Suspicious fires plague Detroit's popular Heidelberg Project

Story highlights

  • Fire destroys fourth house in internationally known Detroit art installation
  • "The Penny House" was leveled in latest fire at Heidelberg Project
  • "Something is definitely going on there," says senior fire chief
The latest in a string of suspicious fires early Thursday destroyed a home in Detroit's internationally known Heidelberg Project, an installation that transformed decaying homes into works of art.
The blaze engulfed "The Penny House," a small home adorned with images of pennies, around 3 a.m., fire officials said. The two-story structure was leveled by the time firefighters arrived.
The nonprofit behind that artwork set out to bring new life to Detroit's crime-ridden East Side and draw attention to the community's plight. The project was recently featured by CNN's Anthony Bordain on "Parts Unknown: Detroit."
In the last two months, Heidelberg Project properties were hit with five fires, which destroyed three of the vacant buildings -- "Obstruction of Justice," "House of Soul" and "The Penny House," according to the project. Only four properties remain in the installation, which draws about 300,000 visitors from around the world each year.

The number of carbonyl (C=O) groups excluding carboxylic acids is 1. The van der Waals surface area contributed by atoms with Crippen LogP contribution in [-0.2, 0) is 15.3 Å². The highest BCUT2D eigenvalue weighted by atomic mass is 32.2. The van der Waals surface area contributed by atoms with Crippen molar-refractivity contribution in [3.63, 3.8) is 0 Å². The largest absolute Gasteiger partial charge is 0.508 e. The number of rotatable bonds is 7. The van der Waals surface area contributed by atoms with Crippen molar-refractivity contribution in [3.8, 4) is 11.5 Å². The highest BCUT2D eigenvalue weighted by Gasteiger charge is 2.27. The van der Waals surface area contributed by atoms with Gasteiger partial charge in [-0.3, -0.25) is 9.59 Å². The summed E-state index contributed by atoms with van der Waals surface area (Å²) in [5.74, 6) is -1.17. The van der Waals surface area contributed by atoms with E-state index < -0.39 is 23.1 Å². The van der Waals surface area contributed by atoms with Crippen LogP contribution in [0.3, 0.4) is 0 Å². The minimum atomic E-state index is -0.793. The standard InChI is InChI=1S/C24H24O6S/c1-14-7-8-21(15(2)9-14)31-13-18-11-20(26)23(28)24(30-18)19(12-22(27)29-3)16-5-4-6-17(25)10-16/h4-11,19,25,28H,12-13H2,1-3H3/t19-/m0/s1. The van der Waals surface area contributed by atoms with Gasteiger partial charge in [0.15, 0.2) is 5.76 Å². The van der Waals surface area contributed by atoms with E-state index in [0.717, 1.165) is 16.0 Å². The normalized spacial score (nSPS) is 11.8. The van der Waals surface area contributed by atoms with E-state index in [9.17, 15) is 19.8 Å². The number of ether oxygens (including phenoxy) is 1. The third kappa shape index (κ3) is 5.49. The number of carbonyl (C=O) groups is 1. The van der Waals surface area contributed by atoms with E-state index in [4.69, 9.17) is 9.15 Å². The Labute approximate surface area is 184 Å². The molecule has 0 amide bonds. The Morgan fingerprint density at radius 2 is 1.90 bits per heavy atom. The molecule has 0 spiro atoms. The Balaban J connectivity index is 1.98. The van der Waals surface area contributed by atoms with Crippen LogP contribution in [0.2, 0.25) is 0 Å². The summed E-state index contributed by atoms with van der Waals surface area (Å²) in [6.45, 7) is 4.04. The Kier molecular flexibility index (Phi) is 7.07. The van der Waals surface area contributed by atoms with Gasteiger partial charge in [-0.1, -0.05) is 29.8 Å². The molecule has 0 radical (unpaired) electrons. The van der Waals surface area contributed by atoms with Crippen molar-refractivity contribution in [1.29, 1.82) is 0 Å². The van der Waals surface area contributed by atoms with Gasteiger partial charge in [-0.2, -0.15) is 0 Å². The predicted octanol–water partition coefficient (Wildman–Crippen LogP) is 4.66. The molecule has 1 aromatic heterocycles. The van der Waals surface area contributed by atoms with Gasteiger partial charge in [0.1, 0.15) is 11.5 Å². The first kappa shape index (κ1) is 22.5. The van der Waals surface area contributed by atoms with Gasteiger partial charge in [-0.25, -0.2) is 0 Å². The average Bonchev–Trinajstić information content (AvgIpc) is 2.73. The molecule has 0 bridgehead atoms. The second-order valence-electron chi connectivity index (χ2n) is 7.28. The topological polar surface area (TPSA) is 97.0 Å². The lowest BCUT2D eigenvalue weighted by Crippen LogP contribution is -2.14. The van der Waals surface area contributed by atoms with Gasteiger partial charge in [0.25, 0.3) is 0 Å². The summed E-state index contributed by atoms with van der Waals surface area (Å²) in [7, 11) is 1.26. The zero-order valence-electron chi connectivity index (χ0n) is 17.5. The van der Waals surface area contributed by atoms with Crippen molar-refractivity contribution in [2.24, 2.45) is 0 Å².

Detroit Senior Fire Chief Larry Gassel voiced his suspicions about the fires to CNN, saying of the buildings, "They're all vacant; it's not like it's wiring. So something is definitely going on there."
Detroit has long battled waves of arson.
No arrests have been made in connection with the fires. Heidelberg Project staff said city's slow emergency response times were partly to blame for the destruction of the buildings.
"It's kind of our thinking that this individual keeps doing this knows [because] he can get away with it," Katie Hearn, marketing coordinator for Heidelberg Project told CNN.
Artist Tyree Guyton created the Heidelberg Project in 1986, slowly bringing decaying homes back to life with decorations. The group's annual fundraiser was to be held Thursday night.